Currently Professor of Pathology and Director of Anatomical Pathology at the University of Michigan, he examined the clinical, operational and business-related benefits of performing telepathology; reviewed the role of telepathology in the acute care setting for intra-operative consultation; and assessed the role of telepathology in the chronic care setting for second opinion teleconsultation. “Telepathology has clinical advantages and allows access to pathology experts which undoubtedly improves patient care,” he said. “Operationally for labs and enterprises, there are many gains to moving an image which is far easier than moving a pathologist, patient or a physician around. Also, when we have the technology, it encourages consultation, and people will share cases.”
However, he warned that this is a “double-edged sword” and when telepathology is available, it becomes a standard of care that centres are expected to use. Additionally, telepathology can increase revenues, directly and indirectly. “With widespread availability of advanced imaging technologies and telecommunications, access to expert pathologists is no longer a limiting factor,” he said.
Telepathology can trace its origins back to 1968, with significant advances in technology and growth in its use since. Today, key modes include sharing snapshots, video streaming, robotic microscopy, and whole slide imaging (WSI). But challenges remain. With frozen sections in acute care settings there is the need to handle specimens correctly; slide artifacts; pressure of rapid turnaround time of 20 minutes or less; diagnostic pressure on pathologists expected to make a decision impacting real-time patient management; and liaison with surgeons.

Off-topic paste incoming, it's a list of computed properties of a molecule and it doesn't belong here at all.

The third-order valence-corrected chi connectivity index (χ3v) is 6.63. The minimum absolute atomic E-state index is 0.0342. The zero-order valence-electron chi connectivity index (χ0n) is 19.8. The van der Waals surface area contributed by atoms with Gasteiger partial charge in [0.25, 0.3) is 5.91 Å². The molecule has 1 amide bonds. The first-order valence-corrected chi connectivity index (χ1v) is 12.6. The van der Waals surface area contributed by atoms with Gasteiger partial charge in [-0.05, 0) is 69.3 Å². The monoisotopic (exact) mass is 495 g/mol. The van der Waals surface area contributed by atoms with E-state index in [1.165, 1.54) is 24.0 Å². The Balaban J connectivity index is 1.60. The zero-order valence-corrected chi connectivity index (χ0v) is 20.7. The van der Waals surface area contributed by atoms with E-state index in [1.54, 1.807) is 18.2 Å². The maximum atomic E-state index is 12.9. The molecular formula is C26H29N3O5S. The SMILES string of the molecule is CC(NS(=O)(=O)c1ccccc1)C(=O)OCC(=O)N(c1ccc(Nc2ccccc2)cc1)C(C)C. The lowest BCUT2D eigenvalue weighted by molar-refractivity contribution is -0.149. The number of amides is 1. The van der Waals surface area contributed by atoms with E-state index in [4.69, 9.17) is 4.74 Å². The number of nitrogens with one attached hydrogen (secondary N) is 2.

The concordance – digital-to-glass read – is almost near perfect. The technology has improved such that it now allows pathologists to do a better job and improve their accuracy of making remote readsLiron Pantanowitz
A recent systematic review of the telepathology literature for intraoperative consultation by Professor Pantanowitz found that the mechanisms of robotic microscopy and WSI provide best concordance. “When you give the pathologist access to the entire slide, they are likely to be much more accurate than if you use a static image,” he said. “Furthermore, we looked at technology from 1990 to the present day and found that early on pathologists were not as accurate as they could be with only using static images. However, in the last decade when we now have WSI systems, you can see that the concordance – digital-to-glass read – is almost near perfect. The technology has improved such that it now allows pathologists to do a better job and improve their accuracy of making remote reads. We have even combined the best of both worlds with hybrid devices using robotic microscopy together with WSI.”